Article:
But hospitals may be able to overturn payer denials of post-operative inpatient admissions for major joint replacement, she said. After TKA and THA were removed from Medicare’s inpatient-only list, they fell under the purview of the two-midnight rule, thrusting them into a world more fraught with physician decision making on patient status. Payers have agreed to pay for post-op admissions when patients initially had the procedures as outpatients, even when their circumstances weren’t dire, Wilson said.
Payers also will approve inpatient admissions for major joint replacements from the get-go under certain circumstances, said Bernard Emkes, M.D., “If you can document the patient has an increased risk for undergoing surgical procedures, they still can be inpatient,” said Bernard Emkes, M.D., a consulting physician advisor for Ascension St. Vincent Hospital in Indiana and its former medical director of managed care. “You can get hips and knees done as inpatient but you can’t just do it as wishful thinking. There needs to be a collaboration between the hospital and orthopedic surgeons who schedule the case.”
Recent CERT denials of Medicare admissions for THA and TKA, however, indicate that reviewers are still reviewing cases with a “retroscope,” said Ronald Hirsch, M.D., vice president of R1 RCM. Physicians document the patient’s risk of perioperative complications (e.g., diabetes, morbid obesity) to support the admission under the two-midnight rule and when nothing bad happens and the patient is discharged after one midnight, the CERT denies the claim. But that’s not how CMS intended things to work, Hirsch said. The premise is the admission decision is made at the time the patient is scheduled for surgery regardless how things turned out. A faster than expected recovery doesn’t invalidate the admission.
Look to CMS Documentation Roadmap
The blueprint for documenting the medical necessity of TKA and THA appears in the MLN Booklet. The common denominators are documentation of failed modalities (e.g., medication, physical therapy), which will have to be imported from one or more physicians, as well as durable medical equipment (DME) notes (e.g., use of a walker or cane), imaging that shows advanced joint disease, and exams, especially from orthopedic surgeons, said DeAnna Fling, revenue cycle educator at US Oncology Network-McKesson Pharmaceutical Solutions and Services, at the PayerWatch webinar.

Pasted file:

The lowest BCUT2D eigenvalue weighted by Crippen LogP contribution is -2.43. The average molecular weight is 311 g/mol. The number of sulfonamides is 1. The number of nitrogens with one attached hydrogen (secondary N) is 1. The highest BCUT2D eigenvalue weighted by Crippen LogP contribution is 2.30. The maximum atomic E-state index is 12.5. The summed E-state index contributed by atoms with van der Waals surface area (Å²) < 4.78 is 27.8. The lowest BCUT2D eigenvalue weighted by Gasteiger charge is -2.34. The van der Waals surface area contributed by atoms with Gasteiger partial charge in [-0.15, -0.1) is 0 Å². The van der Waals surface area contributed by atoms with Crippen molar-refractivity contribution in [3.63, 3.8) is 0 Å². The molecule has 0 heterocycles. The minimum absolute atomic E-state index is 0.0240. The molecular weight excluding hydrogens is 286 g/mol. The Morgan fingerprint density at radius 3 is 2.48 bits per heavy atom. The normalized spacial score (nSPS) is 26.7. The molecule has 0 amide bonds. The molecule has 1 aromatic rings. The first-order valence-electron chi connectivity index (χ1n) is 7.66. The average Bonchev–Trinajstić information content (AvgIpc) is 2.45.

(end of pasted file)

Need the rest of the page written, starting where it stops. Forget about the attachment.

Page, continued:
“The consult note provided by the orthopedic surgeon needs to be a very detailed description of the timeline of the patient’s advancing joint disease,” Fling said. It’s essential to show the impact on activities of daily living (ADL). Also, “hopefully the surgeon has documented which types of braces patients are using and whether the patient is confined to a wheelchair.” Physical therapy notes also should be in the medical records with frequency and changes in range of motion.
“I found when developing appeals, my Medicare administrative contractor wanted range of motion documented and how pain management alternatives with physical therapy didn’t improve range of motion,” Fling said. For example, if crepitus is documented in the progress notes, it should also appear in the appeal letter and the physician should describe the patient’s gait. “It’s helpful to remind physicians to document comorbidities that affect the patient’s joint health or outcomes after surgery and explain why a patient may not be appropriate for failed treatment plans and therefore the physician has “chosen not to use a step care approach to treating the patient.” Hospital pre-op notes also should include a list of diagnoses and possibly codes, depending on the physician.